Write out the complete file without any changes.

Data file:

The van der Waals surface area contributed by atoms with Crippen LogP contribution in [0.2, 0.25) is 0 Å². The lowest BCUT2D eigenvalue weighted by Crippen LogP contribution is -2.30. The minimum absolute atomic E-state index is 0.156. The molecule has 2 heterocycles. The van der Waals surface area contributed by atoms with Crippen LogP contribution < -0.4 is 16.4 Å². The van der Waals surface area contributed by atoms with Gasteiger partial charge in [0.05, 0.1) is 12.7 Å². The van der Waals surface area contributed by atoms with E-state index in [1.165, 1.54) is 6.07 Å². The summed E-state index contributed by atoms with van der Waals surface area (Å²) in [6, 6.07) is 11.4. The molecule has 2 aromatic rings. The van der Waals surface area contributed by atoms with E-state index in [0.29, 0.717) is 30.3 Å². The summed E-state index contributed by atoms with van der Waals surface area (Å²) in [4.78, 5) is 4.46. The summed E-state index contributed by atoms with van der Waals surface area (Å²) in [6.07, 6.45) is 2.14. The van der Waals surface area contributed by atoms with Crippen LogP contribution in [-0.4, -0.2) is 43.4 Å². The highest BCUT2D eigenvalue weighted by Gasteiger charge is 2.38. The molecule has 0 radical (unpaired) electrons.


The van der Waals surface area contributed by atoms with Crippen LogP contribution in [0.2, 0.25) is 0 Å². The lowest BCUT2D eigenvalue weighted by Crippen LogP contribution is -2.30. The minimum absolute atomic E-state index is 0.156. The molecule has 2 heterocycles. The van der Waals surface area contributed by atoms with Crippen LogP contribution < -0.4 is 16.4 Å². The van der Waals surface area contributed by atoms with Gasteiger partial charge in [0.05, 0.1) is 12.7 Å². The van der Waals surface area contributed by atoms with E-state index in [1.165, 1.54) is 6.07 Å². The summed E-state index contributed by atoms with van der Waals surface area (Å²) in [6, 6.07) is 11.4. The molecule has 2 aromatic rings. The van der Waals surface area contributed by atoms with E-state index in [0.29, 0.717) is 30.3 Å². The summed E-state index contributed by atoms with van der Waals surface area (Å²) in [4.78, 5) is 4.46. The summed E-state index contributed by atoms with van der Waals surface area (Å²) in [6.07, 6.45) is 2.14. The van der Waals surface area contributed by atoms with Crippen LogP contribution in [-0.4, -0.2) is 43.4 Å². The highest BCUT2D eigenvalue weighted by Gasteiger charge is 2.38. The molecule has 0 radical (unpaired) electrons.